Tuesday, Jul. 23, 2024

Taking Stock At The USEF Annual Meeting



West Palm Beach, Fla.—Jan. 13

During the president’s address in the general session at the U.S. Equestrian Federation Annual Meeting at the West Palm Beach Hilton, USEF President Murray Kessler summed up 2018 and looked ahead toward work to be done in the coming year.

Membership is up 76 percent since 2016, with 144,244 members in 2018, though much of that has been gained by giving away free fan memberships. Though that doesn’t mean much in terms of increased membership fees for USEF, the marketing department can leverage that number to gain sponsors.

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Laura Graves earned the biggest award of the night at the USEF Pegasus Awards, the USEF Equestrian of the Year. She and presenter USEF President Murray Kessler hoisted the Robert P. Strub trophy in the air to celebrate. At the Horse of the Year awards dinner her partner Verdades earned overall International Horse of the Year honors.  Mollie Bailey Photos

USEF is in the process of building a new headquarters, which is on schedule to be completed later this year. The federation rents its current building, and owning its own property will enable it to save $300,000 annually. USEF officials are also in the process of outsourcing their drug-testing lab, and they’ve signed a letter of intent with the University of Kentucky.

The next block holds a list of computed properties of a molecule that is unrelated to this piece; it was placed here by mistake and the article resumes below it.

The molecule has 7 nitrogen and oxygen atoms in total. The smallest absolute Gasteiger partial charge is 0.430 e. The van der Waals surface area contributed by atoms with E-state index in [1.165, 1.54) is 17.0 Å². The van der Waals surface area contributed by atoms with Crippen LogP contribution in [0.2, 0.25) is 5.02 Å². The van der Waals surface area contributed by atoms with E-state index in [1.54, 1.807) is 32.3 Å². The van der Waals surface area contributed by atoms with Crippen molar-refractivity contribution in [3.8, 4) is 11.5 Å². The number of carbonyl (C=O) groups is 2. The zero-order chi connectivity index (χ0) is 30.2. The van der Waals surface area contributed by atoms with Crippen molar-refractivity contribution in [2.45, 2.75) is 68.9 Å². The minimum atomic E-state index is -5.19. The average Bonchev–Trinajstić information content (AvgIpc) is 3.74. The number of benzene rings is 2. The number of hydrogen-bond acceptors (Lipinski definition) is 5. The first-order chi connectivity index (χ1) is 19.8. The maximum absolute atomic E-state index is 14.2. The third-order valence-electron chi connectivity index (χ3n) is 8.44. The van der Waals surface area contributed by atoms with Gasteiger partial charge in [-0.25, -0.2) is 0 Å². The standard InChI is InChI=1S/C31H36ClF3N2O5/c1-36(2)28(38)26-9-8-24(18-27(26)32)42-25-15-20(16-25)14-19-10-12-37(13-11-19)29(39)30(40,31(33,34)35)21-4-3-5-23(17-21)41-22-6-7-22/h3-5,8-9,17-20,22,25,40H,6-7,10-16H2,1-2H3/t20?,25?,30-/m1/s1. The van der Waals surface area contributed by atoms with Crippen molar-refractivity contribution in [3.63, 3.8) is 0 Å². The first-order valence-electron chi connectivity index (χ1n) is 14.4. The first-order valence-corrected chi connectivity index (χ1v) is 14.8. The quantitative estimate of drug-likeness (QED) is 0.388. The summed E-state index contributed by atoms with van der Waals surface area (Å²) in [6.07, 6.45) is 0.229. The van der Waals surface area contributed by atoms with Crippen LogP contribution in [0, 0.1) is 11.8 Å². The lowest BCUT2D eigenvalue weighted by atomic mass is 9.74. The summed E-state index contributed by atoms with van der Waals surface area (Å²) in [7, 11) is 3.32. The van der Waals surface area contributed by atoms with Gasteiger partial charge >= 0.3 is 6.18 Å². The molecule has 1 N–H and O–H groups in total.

The USEF underwent a major restructuring several years ago, and there is one significant update for the coming year. Right now there are three councils that oversee committees and report directly to the board: National Breeds and Disciplines, International Breeds and Disciplines, and Administration and Finance. But starting in 2019, the Administration and Finance Council will be replaced by the Member Service Council. That group will focus less on administration and more on direct member benefit functions, like grassroots development—a major goal identified by Kessler—and member and affiliate support.

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Murray Kessler (right) presented the Pegasus Medal Of Honor to (from left) Robert Ridland, Ellen DiBella, Debbie McDonald and Janine Malone.

SafeSport Program Stays In The Spotlight